On that note, Pyrs naturally bark a lot so that’s something to take into consideration if you’re thinking of bringing one home with you.
They also have double coats that blow out twice a year so be prepared for lots of loose doggie hair.
12. Bergamasco Sheepdog
Next on our list is the Bergamesco Sheepdog that hails from the Italian Alps where they were used to herd sheep.
They measure up to 23” and weigh up to 84 lbs.
Their matted looking felt coats served double duty to protect them against the cold of the Alps and against the sharp teeth and claws of predators such as wolves.
The main benefits of the matted look today are that the Bergamascos have natural protection against insects, don’t shed and also don’t need any brushing!
The only time the coat requires maintenance is when the Bergamascos are about to turn 12 months old. Until then, they have a soft puppy coat that slowly turns coarser.
That’s when the owner has to rip it into mats!
Bergamascos are patient and good with kids and make great family dogs with only moderate daily exercise needs.
13. Old English Sheepdog
Last but not least on our list of calmest large dog breeds is the Old English Sheepdog who originated in England.
The name is somewhat misleading as the Sheepdog was primarily used as a drover for cattle and not for sheep!
They measure up to 22”, weigh up to 100 lbs and have a shaggy looking double coat that – unlike the Bergamasco’s coat – requires a lot of regular grooming.
Similar to the Great Pyrenees, the Old English Sheepdog likes to bark so that’s something to keep in mind if you’re thinking about bringing one home with you.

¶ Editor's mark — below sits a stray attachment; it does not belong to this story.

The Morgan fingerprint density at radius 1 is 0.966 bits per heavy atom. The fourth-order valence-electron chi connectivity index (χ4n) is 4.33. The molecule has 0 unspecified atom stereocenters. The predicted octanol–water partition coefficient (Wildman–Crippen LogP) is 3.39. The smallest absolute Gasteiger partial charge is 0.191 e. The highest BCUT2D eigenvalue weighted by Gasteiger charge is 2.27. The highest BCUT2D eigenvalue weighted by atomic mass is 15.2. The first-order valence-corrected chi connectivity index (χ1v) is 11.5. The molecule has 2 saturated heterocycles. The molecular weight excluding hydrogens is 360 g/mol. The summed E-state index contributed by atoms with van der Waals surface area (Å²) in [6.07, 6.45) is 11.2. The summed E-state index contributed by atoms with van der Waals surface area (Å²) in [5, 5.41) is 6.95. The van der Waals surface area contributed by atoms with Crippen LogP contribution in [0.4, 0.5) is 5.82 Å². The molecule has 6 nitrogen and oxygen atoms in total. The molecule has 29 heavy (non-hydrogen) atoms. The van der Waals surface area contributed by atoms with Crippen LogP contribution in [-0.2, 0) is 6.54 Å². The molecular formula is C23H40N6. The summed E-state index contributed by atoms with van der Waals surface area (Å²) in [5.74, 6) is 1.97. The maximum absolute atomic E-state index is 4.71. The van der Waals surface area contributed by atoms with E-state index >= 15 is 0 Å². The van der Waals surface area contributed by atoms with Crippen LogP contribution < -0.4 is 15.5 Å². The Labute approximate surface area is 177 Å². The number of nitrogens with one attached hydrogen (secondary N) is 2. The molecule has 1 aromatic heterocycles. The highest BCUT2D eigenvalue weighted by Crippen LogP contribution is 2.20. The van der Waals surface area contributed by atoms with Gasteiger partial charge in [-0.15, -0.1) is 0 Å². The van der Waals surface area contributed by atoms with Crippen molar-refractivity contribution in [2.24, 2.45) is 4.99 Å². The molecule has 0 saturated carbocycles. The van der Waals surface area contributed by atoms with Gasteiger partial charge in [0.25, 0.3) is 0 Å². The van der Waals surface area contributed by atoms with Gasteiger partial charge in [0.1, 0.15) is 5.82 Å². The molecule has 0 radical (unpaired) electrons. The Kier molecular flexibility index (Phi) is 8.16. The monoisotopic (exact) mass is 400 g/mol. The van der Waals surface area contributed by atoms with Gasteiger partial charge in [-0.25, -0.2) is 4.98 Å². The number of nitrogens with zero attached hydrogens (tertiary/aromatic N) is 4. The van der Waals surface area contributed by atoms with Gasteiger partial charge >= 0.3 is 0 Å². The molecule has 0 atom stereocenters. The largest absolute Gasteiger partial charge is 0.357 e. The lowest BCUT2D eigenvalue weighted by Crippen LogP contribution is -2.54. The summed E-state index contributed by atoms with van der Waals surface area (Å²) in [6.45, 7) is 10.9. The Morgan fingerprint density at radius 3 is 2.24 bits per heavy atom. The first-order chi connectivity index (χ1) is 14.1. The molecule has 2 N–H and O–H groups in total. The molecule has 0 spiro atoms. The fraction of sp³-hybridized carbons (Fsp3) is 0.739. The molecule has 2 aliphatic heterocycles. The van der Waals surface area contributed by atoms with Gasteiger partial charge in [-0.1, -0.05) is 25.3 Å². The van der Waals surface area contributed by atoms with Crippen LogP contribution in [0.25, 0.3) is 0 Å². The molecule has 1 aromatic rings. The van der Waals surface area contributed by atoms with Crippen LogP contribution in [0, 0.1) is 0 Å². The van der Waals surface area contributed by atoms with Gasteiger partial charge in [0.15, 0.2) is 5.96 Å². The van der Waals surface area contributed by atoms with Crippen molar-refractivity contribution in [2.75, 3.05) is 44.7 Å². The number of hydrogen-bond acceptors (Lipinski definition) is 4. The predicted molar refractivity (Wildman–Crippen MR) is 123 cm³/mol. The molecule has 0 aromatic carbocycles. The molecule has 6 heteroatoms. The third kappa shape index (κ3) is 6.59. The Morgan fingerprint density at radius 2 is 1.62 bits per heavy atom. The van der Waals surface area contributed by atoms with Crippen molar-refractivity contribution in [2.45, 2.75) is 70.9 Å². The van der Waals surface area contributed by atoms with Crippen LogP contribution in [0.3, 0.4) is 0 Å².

These pups are happy go lucky dogs who do great with kids and love their families, but they require a decent amount of daily exercise.
So there you have it!
Large dog breeds that are calm and affectionate can make wonderful companion dogs and family members.
Even if they weren’t originally bred as protection dogs, their sheer size instills respect and contributes to keeping their family safe.
The one downside of all of these majestic, calm large dog breeds is their short life expectancy compared to medium and small size dogs.
So that’s something to keep in mind if you’re dabbling with the idea of bringing one home with you – having to say goodbye to a beloved dog is always hard, but it’s even more heartbreaking after just a few short years together.
All large dog breeds mentioned in this blog post are also prone to bloating.
That’s a potentially deadly condition where the stomach flips on itself and cuts off the oxygen and blood supply to vital organs.
Many are also affected by hip dysplasia which most big dog breeds are genetically predisposed to.
That’s why it’s important to purchase pure-bred puppies from responsible dog breeders only, as these breeders commit to genetic screening and only breed the healthiest dogs.
Do you share your home with a calm large dog breed?
Let us know in the comment section below!
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Check out more of our favorites on our New Puppy Checklist.